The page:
This means that lunch is going to be the most expensive meal of the day. More than anything that means that this is the one meal where we’re going to add some meat into the diet.
- Canned chicken
- Packaged Spanish rice
Total Cost for this meal: $1.99
- Canned corned beef
- Instant mashed potatoes
- Canned vegetables
Total Cost for this meal: $1.93
- Spaghetti with meat sauce
Total Cost for this meal: $2.43 (enough for two meals)
- Canned tuna
- Canned vegetables
Total Cost for this meal: $1.77
- Chicken noodle soup – canned chicken pasta, spices, home-dried veggies
Total Cost for this meal: $2.01 (enough for two meals)
- Canned ham
- Yellow rice
Total Cost for this meal: $2.20
- Pasta with canned chicken (casserole)
- Canned veggies
Total Cost for this meal: $2.60 (enough for two meals)
- Macaroni & cheese, with Vienna sausages
- Canned fruit
Total Cost for this meal: $1.99
- Fried Spam (the same can be done with Vienna sausages)
- Baked beans
Total Cost for this meal: $2.61
- Canned soup (only buy the chunky ones)
- Dried fruit
Total Cost for this meal: $2.20
Note: A few of the items I’ve mentioned here will provide enough food for two meals. You can either choose to eat those for lunch and dinner on the same day or you can save it till the next day.
Of course, that means having some means of keeping the food cool, if not cold. The colder you can keep it, the less bacterial growth there will be. Always be sure to reheat any food you’re keeping in a survival situation, bringing the core temperature up to at least 160°F.
Since we’ve eaten our main meal of the day, dinner is something to get us through the evening. These are going to be lower calorie meals, but they can always be augmented as I’ve mentioned earlier.
- Peanut butter & jelly sandwich (you’re already baking your own bread)
- Granola bar
Total Cost for this meal: $0.60
- Ramen soup (add some small pieces of cut-up jerky and dried veggies)
Total Cost for this meal: $1.00
- Beans & Rice
Total Cost for this meal: $0.30
In reality, snacks are a luxury; not something that any of us can afford on a survival food budget.
Even so, just about every list I’ve ever seen for building a food stockpile includes a number of items that could be considered snacks, like nuts, dried fruit, and granola bars.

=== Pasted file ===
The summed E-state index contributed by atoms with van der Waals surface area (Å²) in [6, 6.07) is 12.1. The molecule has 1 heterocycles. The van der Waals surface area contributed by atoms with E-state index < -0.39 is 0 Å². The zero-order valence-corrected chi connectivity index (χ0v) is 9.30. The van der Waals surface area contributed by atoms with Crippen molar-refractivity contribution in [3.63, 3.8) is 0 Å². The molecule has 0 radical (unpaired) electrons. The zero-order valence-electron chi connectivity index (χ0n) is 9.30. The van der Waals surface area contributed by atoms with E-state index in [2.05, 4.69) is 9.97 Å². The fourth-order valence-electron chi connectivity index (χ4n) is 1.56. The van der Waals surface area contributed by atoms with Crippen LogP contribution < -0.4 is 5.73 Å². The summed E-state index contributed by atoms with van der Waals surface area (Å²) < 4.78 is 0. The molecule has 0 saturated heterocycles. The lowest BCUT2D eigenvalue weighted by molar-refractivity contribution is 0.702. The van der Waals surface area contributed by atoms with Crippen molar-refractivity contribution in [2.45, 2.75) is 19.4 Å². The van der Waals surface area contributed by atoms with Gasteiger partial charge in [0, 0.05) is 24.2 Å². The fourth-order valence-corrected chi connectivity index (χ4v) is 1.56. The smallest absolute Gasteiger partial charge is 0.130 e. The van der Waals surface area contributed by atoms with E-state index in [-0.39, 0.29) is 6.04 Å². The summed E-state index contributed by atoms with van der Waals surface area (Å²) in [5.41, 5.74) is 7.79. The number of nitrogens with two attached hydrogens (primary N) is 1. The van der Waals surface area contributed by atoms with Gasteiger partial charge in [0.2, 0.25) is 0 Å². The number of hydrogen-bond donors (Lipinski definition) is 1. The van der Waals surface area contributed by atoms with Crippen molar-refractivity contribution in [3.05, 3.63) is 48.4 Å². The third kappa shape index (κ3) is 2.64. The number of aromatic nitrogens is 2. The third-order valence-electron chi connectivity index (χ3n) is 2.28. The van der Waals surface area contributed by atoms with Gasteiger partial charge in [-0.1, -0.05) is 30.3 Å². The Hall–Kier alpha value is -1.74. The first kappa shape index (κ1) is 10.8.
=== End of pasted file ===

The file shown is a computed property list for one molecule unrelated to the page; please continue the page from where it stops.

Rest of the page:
If you have these in your stockpile, then, by all means, use them. But this article was written without taking those into consideration, as part of the idea was to do two months’ worth of food for $200 or less.
Keep in mind that you don’t want to be maintaining your weight when everyone around you is losing theirs.
That would be a sure sign that you have food, when others don’t, causing people to come around and see what you have.
A Few Final Thoughts
Please keep in mind that this menu was based upon very few ingredients and assuming one person prepping only for themselves. In reality, most of us are prepping for a family. That considerably different. While the cost per meal will go up; the cost per serving will go down.
Where I’m using one small can of chicken as the meat for a meal, a larger can would be used for a meal cooked for three to four people; the same can be said for a lot of other ingredients.
In addition to the foods mentioned above, I’d recommend dehydrating a large stock of vegetables, specifically carrots, peas, corn, celery, and such. These can be added to soups rice dishes, ramen, and other dishes you prepare. They are low-cost to make, lightweight and won’t take up a lot of room.
Related: If I Could Only Stockpile 10 Foods
They’ll be even lower cost to make if you grow the vegetables yourself.
The other thing is that your survival stockpile will probably have a lot more ingredients than I’m showing here.
This was done based upon low-cost items, mostly generic, from my local grocery store. It doesn’t take into account the bulk storage of food items, such as many preppers do.
Nor does it include anything in the way of spices and soup bouillon, which I consider survival necessities.
If you’re going to be eating a diet as boring as this, you’re going to want something to give your food some more flavor.
Any of the canned meats I’ve mentioned can be mixed into the rice or potato side-dishes. In fact, I’d recommend that.
Not only will it be easier to cook and clean up, but it will make for a more tasty meal.